Milan Fashion: Marni avenges lockdown with global video

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Models wear creations as part of the Francesco Liberatore 2021 women’s spring-summer ready-to-wear collection during the Milan’s fashion week in Milan, Italy, Friday, Sept. 25, 2020. (AP Photo/Antonio Calanni)

MILAN (AP) — Milan Fashion Week continued in disjointed, discombobulated style for the third day on Friday, veering from the physical to the digital, with an uneasy eye fixed on the economic damage wrought by coronavirus.

Some highlights from Friday’s shows of mostly women’s collection for Spring-Summer 2021:

FRANCESCA LIBERATORE

With the luxury market hitting new lows, Francesca Liberatore chose full disruption of the show/sale cycle: She auctioned off her collection of exclusive one-off pieces at the end of the live runway show, donating the proceeds to charity.

“It was a creative need in this historic moment,” Liberatore said of the auction, while acknowledging the dire straits that small brands like hers are navigating amid plummeting sales.

Bright prints were taken from artworks she created during Italy’s strict lockdown — some of which were also included in the auction. They appeared on silk dresses and colorful leggings and swimsuits. Each new look in the 30-piece collection was announced by the solemn tone of a gong ringing.

A sheer black drop-waist dress with neon green piping details fetched 700 euros, while a silk print shirt over a black slit skirt went for 2,000 euros. Proceeds are going to the Golfini Rossi charitable association, which works in Tanzania.

MARNIFESTO: MESSAGE OF FREEDOM SENT ’ROUND THE GLOBE

Marni creative director Francesco Risso avenged the coronavirus lockdown with his latest collection, sending 48 newly created looks to the four corners of the Earth, where friends and collaborators of the fashion house donned them for a film montage.

The resulting project, dubbed ‘’Marnifesto’’ and presented virtually during Milan Fashion Week, put the clothing on streets and in homes from Los Angeles to Paris, Detroit to Dakar, London to Tokyo — answering a question that often hangs in the air after runway shows: Who would wear this, and where?

So a man wearing a leather jacket hand-painted graffiti-style showed up in a convenience store, and woman in a half black-half white coat stops to tap keys on a shopping mall piano and a youth walked city streets in a mirror version of a striped basketball shirt. In the finale, players — not models — stand on traffic islands in garments linked by striping details.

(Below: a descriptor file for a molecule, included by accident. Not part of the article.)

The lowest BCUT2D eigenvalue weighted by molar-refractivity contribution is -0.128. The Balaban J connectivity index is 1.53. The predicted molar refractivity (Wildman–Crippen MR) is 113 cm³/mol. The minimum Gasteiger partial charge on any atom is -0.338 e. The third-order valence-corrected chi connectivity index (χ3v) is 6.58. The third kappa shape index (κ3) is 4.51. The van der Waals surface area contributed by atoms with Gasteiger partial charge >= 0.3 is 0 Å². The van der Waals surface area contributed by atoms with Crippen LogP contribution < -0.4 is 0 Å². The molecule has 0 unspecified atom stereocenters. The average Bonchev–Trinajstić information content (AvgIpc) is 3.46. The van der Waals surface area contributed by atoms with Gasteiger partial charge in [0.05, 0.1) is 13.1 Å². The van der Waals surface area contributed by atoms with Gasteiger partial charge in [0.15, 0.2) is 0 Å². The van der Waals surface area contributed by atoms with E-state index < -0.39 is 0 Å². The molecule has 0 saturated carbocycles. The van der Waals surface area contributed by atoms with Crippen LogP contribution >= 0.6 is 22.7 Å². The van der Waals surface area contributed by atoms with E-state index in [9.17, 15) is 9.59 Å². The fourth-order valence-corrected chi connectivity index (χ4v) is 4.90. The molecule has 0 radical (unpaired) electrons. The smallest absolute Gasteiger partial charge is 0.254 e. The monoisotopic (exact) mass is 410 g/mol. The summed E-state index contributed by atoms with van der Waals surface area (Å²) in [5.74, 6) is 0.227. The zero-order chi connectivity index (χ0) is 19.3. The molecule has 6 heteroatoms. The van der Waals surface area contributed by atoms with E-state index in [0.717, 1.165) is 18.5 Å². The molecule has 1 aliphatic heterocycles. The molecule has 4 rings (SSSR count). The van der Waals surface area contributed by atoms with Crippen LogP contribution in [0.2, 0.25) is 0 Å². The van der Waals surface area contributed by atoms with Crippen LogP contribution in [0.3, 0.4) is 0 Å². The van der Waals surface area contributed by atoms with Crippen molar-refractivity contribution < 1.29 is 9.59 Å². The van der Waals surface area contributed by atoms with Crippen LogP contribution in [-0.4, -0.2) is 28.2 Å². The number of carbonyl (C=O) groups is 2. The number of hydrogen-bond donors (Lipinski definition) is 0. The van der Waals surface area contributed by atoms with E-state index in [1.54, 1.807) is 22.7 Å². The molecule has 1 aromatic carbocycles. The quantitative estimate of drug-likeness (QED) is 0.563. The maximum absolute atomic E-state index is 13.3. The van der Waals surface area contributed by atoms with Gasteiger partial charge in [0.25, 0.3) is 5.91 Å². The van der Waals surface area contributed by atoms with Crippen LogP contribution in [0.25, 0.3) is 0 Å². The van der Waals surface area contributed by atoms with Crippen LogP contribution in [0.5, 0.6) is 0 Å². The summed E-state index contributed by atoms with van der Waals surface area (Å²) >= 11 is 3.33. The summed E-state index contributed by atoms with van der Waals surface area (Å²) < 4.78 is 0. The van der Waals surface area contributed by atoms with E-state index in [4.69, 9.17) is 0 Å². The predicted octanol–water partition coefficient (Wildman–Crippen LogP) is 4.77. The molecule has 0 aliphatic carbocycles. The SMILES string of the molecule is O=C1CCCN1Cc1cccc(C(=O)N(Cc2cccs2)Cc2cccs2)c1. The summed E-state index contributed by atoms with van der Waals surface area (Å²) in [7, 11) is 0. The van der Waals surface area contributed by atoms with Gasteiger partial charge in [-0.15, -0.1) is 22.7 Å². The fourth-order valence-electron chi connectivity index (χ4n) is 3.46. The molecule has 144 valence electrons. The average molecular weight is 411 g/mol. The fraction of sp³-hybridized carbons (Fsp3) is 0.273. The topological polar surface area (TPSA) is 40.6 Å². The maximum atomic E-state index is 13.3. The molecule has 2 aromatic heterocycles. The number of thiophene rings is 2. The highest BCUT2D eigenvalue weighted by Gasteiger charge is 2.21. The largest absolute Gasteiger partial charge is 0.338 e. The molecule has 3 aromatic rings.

“That has been the biggest challenge: To create a space that is metaphysical of course, where we can be together,” Risso said in a video interview ahead of the virtual unveiling.

The lockdown, Risso said, instantly interrupted the Marni creative process, which he described as “very sensorial and tactile,” characterized by pieces passing from one hand to the other, while inspiring new ways of creating. “People were dyeing things in bathtubs, or painting and draping in their homes,’’ Risso said. “I was impressed how every member of the team adapted that moment into new exploration.”

“Making fashion is a collective work. But this time more than usual. Somehow the anarchy about it, the devotion to freedom and self-expression has been central to the work,” Risso said.

The designer invited employees and some journalists to watch the video in a Milan theater. He was joined by Renzo Rosso, the Diesel brand creator who invested in Marni in 2013. Wearing protective masks, the two shared a celebratory embrace at the end.

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VERSACE’S RE-CREATION

Models for Donatella Versace’s latest co-ed collection walked through the ruins of a fallen, submerged civilization — its own Medusa logo having fallen to the sea floor amid crumbling ionic columns. It’s a pretty apt metaphor for a global crisis that is expected to leave the world changed in very fundamental ways.

Instead of the Medusa, Versace chose as the star fish as the motif of the season, a hopeful symbol of self-regeneration.

The collection itself was upbeat — and Versace included models of all shapes, a recent runway trend.

Amid the rubble, the collection provided optimistic bursts of colors — green, pink and yellow. The female silhouette showed off legs and midriffs, with joyful ruffled mini-skirts or tightly pleated sheath dresses that fall into a frothy wave of ruffle.

Men wore muscle-hugging knitwear in vertical stripes and star-fish color detailing, paired with comfortable matching Bermuda’s or amply fitting suits with bright printed shirts. Colorful striped ties were tied around the waist, in an office-be-damned style.

Versace originally planned a runway show with media, buyers and celebrities present, but opted to keep the doors closed due to health concerns generated by the virus. Fashion house employees instead took seats on the topped columns for the live broadcast.

In a statement, Versace said that all employees at the Milan headquarters and the Novara production facility have been offered regular and free coronavirus swab tests. “You have often heard me saying that the people who work at Versace are like extended family to me. And one worries and takes care of his family,” Versace said in a statement.

Copyright 2020 The Associated Press. All rights reserved. This material may not be published, broadcast, rewritten or redistributed.

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